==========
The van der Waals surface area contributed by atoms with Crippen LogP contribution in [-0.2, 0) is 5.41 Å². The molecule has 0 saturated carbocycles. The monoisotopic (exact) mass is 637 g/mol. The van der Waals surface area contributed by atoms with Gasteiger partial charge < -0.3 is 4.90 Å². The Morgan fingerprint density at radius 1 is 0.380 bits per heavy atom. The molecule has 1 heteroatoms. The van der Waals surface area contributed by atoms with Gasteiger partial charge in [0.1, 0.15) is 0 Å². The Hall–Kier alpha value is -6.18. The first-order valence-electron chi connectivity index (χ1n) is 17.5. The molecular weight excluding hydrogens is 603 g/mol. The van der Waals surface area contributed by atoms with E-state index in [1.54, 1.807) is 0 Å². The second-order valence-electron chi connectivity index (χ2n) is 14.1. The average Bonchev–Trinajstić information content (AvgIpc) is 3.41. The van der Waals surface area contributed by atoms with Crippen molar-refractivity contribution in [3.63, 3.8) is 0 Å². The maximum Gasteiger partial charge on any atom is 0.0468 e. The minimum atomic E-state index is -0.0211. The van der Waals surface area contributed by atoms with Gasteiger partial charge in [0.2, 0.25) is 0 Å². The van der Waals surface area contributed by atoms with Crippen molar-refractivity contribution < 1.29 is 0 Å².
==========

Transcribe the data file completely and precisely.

The van der Waals surface area contributed by atoms with Crippen LogP contribution in [-0.2, 0) is 5.41 Å². The molecule has 0 saturated carbocycles. The monoisotopic (exact) mass is 637 g/mol. The van der Waals surface area contributed by atoms with Gasteiger partial charge < -0.3 is 4.90 Å². The Morgan fingerprint density at radius 1 is 0.380 bits per heavy atom. The molecule has 1 heteroatoms. The van der Waals surface area contributed by atoms with Gasteiger partial charge in [0.1, 0.15) is 0 Å². The Hall–Kier alpha value is -6.18. The first-order valence-electron chi connectivity index (χ1n) is 17.5. The molecular weight excluding hydrogens is 603 g/mol. The van der Waals surface area contributed by atoms with E-state index in [1.54, 1.807) is 0 Å². The second-order valence-electron chi connectivity index (χ2n) is 14.1. The average Bonchev–Trinajstić information content (AvgIpc) is 3.41. The van der Waals surface area contributed by atoms with Crippen molar-refractivity contribution in [3.63, 3.8) is 0 Å². The maximum Gasteiger partial charge on any atom is 0.0468 e. The minimum atomic E-state index is -0.0211. The van der Waals surface area contributed by atoms with Gasteiger partial charge in [0.2, 0.25) is 0 Å². The van der Waals surface area contributed by atoms with Crippen molar-refractivity contribution < 1.29 is 0 Å².